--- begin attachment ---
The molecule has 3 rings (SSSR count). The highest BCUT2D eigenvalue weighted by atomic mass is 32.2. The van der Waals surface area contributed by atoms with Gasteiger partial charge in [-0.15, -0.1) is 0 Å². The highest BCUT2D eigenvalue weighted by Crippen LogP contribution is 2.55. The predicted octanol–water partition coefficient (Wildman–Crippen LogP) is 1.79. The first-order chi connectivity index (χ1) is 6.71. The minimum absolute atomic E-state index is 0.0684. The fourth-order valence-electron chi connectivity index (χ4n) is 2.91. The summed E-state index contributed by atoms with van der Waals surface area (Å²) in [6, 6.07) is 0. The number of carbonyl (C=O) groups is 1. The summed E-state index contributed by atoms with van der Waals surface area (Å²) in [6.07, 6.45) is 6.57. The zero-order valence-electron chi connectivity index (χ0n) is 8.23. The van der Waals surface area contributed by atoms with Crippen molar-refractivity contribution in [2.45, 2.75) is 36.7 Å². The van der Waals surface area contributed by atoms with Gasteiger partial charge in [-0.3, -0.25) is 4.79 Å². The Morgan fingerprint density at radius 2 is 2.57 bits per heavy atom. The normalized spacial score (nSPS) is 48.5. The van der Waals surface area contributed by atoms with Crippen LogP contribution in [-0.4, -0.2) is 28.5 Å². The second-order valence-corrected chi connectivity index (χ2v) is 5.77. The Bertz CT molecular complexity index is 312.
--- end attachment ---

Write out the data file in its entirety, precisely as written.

The molecule has 3 rings (SSSR count). The highest BCUT2D eigenvalue weighted by atomic mass is 32.2. The van der Waals surface area contributed by atoms with Gasteiger partial charge in [-0.15, -0.1) is 0 Å². The highest BCUT2D eigenvalue weighted by Crippen LogP contribution is 2.55. The predicted octanol–water partition coefficient (Wildman–Crippen LogP) is 1.79. The first-order chi connectivity index (χ1) is 6.71. The minimum absolute atomic E-state index is 0.0684. The fourth-order valence-electron chi connectivity index (χ4n) is 2.91. The summed E-state index contributed by atoms with van der Waals surface area (Å²) in [6, 6.07) is 0. The number of carbonyl (C=O) groups is 1. The summed E-state index contributed by atoms with van der Waals surface area (Å²) in [6.07, 6.45) is 6.57. The zero-order valence-electron chi connectivity index (χ0n) is 8.23. The van der Waals surface area contributed by atoms with Crippen molar-refractivity contribution in [2.45, 2.75) is 36.7 Å². The van der Waals surface area contributed by atoms with Gasteiger partial charge in [-0.3, -0.25) is 4.79 Å². The Morgan fingerprint density at radius 2 is 2.57 bits per heavy atom. The normalized spacial score (nSPS) is 48.5. The van der Waals surface area contributed by atoms with Crippen LogP contribution in [-0.4, -0.2) is 28.5 Å². The second-order valence-corrected chi connectivity index (χ2v) is 5.77. The Bertz CT molecular complexity index is 312.